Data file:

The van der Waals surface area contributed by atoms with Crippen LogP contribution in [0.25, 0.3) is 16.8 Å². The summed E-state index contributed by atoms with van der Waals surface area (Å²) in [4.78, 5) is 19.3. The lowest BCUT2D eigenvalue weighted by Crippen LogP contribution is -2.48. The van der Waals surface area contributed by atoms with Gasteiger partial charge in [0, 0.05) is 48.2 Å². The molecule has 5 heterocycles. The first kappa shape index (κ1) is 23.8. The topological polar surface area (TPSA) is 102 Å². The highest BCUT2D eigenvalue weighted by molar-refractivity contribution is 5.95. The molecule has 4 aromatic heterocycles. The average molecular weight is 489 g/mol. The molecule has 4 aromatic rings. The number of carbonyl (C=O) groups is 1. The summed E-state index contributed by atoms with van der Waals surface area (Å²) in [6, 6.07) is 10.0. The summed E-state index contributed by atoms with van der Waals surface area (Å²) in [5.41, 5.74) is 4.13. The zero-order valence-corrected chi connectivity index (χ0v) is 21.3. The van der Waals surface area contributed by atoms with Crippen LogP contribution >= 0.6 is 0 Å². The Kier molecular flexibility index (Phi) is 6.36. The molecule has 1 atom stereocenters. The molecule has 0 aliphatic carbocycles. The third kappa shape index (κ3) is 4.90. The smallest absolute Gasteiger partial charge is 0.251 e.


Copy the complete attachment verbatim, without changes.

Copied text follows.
The van der Waals surface area contributed by atoms with Crippen LogP contribution in [0.25, 0.3) is 16.8 Å². The summed E-state index contributed by atoms with van der Waals surface area (Å²) in [4.78, 5) is 19.3. The lowest BCUT2D eigenvalue weighted by Crippen LogP contribution is -2.48. The van der Waals surface area contributed by atoms with Gasteiger partial charge in [0, 0.05) is 48.2 Å². The molecule has 5 heterocycles. The first kappa shape index (κ1) is 23.8. The topological polar surface area (TPSA) is 102 Å². The highest BCUT2D eigenvalue weighted by molar-refractivity contribution is 5.95. The molecule has 4 aromatic heterocycles. The average molecular weight is 489 g/mol. The molecule has 4 aromatic rings. The number of carbonyl (C=O) groups is 1. The summed E-state index contributed by atoms with van der Waals surface area (Å²) in [6, 6.07) is 10.0. The summed E-state index contributed by atoms with van der Waals surface area (Å²) in [5.41, 5.74) is 4.13. The zero-order valence-corrected chi connectivity index (χ0v) is 21.3. The van der Waals surface area contributed by atoms with Crippen LogP contribution >= 0.6 is 0 Å². The Kier molecular flexibility index (Phi) is 6.36. The molecule has 1 atom stereocenters. The molecule has 0 aliphatic carbocycles. The third kappa shape index (κ3) is 4.90. The smallest absolute Gasteiger partial charge is 0.251 e.